Review: Recovering Redemption, A Gospel-Saturated Perspective On How To Change by Matt Chandler and Michael Snetzer
Publisher: B and H Publishing Group May 1, 2014
Genre: Non-fiction, Gospel, Salvation, Sanctification
Rating: 5 Stars for excellent.
Source: Free copy from B and H Publishing Group in exchange for a review.
The review was first published at The Christian Manifesto.
Available @ Amazon, Barnes and Noble, Lifeway, Mardel.
I'm reminded of a quote: “Good, better, best. Never let it rest. Until your good is better and your better is best.” Quote by Tim Duncan.
Why do we try so hard as a Christian to be “good”? Do we want to score points with God? Do we want to make a positive impression with other people? Is there a point when “good” is “enough”?
The “good enough” merry-go-round moves faster, until we're dizzy in the “performance”.
Our life should be a reflection of God's Spirit who abides in us and is working in us, not a reflection of our self-achievements and advancements.
Matt Chandler, reminds us in chapter one, we are limited by what we can do. We cannot redeem our self, this is why Jesus Christ died on the cross for remission of sin; nevertheless, people continue to look to others and to themselves, to quench the desire for love and adoration.
Recovering Redemption, takes a deep steady gaze in to the reasons of why we are unable change ourselves. The changing of a person from the inside out, can only be accomplished in and by Christ Jesus. It is not accomplished in a frenzied dash, but rather through God's Gospel penetrating every recess of our heart, mind, and soul.
“The Gospel, remember, means 'good news.'” And for news to be good, as we said earlier, it must invade dark spaces, such as the dark, crooked paths we've already talked about: a futile trust in ourselves, a needy co-dependence on the approval of others, a tawdry love affair with the world, a pretend game of righteousness based on the rigid, arbitrary rules of religion. Into each of these same dark spaces, Jesus was saying to the people of His day, just as He's said and is saying to us...Repent and believe. But, this repenting and believing is not merely a one-time occurrence. Sure, the gospel does involve an initial repentance from sin and belief in Jesus Christ. That's true. That's what we call salvation, regeneration, various other words in the biblical vocabulary. But 'repent and believe' is much, much more than that. It is a foundational theme that continues forward in the life of a Christian.” page 65-66.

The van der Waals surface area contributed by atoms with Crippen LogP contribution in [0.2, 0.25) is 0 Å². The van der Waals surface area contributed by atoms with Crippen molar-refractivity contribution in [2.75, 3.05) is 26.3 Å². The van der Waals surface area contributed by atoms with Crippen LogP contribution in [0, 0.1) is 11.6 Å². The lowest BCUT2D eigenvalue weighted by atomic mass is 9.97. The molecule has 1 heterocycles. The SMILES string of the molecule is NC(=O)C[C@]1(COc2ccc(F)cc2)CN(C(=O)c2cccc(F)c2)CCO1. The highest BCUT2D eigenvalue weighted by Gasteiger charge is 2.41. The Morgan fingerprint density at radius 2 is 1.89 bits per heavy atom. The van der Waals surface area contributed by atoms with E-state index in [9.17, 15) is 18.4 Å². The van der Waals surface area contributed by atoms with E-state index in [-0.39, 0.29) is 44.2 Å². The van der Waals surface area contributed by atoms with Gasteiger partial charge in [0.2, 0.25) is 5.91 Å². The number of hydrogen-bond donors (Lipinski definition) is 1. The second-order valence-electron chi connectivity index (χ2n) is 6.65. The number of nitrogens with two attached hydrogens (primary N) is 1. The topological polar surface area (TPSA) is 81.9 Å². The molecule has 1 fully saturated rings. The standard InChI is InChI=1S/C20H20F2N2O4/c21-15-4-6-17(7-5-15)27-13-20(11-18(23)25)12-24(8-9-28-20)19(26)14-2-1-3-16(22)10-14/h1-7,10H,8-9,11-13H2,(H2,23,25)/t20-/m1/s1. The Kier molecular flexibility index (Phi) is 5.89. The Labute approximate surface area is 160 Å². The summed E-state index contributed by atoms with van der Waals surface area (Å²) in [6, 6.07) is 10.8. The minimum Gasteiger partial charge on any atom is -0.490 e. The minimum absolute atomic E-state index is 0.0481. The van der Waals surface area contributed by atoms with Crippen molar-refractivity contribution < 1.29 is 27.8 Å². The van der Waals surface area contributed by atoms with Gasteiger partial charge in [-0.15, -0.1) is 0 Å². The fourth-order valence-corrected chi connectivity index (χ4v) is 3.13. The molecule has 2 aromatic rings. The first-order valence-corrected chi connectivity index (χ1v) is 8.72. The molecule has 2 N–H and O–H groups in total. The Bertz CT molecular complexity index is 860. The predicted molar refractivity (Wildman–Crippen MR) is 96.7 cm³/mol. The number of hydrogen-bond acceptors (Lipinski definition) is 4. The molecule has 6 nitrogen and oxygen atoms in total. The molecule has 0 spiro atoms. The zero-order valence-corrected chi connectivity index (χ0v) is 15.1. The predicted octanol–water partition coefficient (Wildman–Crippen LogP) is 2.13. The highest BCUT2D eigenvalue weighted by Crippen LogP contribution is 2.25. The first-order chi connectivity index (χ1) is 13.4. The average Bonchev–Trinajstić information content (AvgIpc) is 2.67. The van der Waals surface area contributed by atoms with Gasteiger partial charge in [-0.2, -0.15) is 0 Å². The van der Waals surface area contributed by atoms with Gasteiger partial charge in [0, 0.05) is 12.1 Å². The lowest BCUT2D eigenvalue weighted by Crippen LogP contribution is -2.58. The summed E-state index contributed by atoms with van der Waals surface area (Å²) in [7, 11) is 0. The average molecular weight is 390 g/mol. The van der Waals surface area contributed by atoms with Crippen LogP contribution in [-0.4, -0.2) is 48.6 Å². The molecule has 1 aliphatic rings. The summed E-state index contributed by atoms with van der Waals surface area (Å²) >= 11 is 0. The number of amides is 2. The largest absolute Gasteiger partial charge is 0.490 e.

Chandler moves from expounding on the principles for why people want to earn God or others approval, to how the gospel grips the heart of a believer, to how people can be tripped and snagged in trying to change because of addictions and unresolved issues from the past. Then Chandler states in chapter six, “a real game-changer”, conflicts with people. This was my favorite point in the book, I loved all of the book, but this topic really spoke to me... more like poked me. “The conflict you're having is not primarily about them; God is working in this conflict to reveal something about you.” page 106.
Stop thinking about what they're doing or should not be doing, stop trying to figure them out; instead, what do I need to learn from this?
There have been several treasures I've taken away from this book, but this quote stands out and has affected me, it's mentally tattooed in my mind and heart.
It's not an accident that difficult people enter my life, but it's God ordained, in order for me to “learn something about” myself. My response is to be humble before God and surrender to His teaching.
Matt Chandler is a writer that does not hold back, he's honest, he speaks plain (as my dad used to say.)
An honest approach is a breath of fresh air to me, Chandler does not hide behind a suit with churchy words, his language is one of straight-forward context, and with a punch of God's gospel.
I've read other books on similar topics of ego, transparency, good works, sanctification. But, Chandler has an inborn talent for teaching with clarity and influence. He speaks on a level anyone can understand.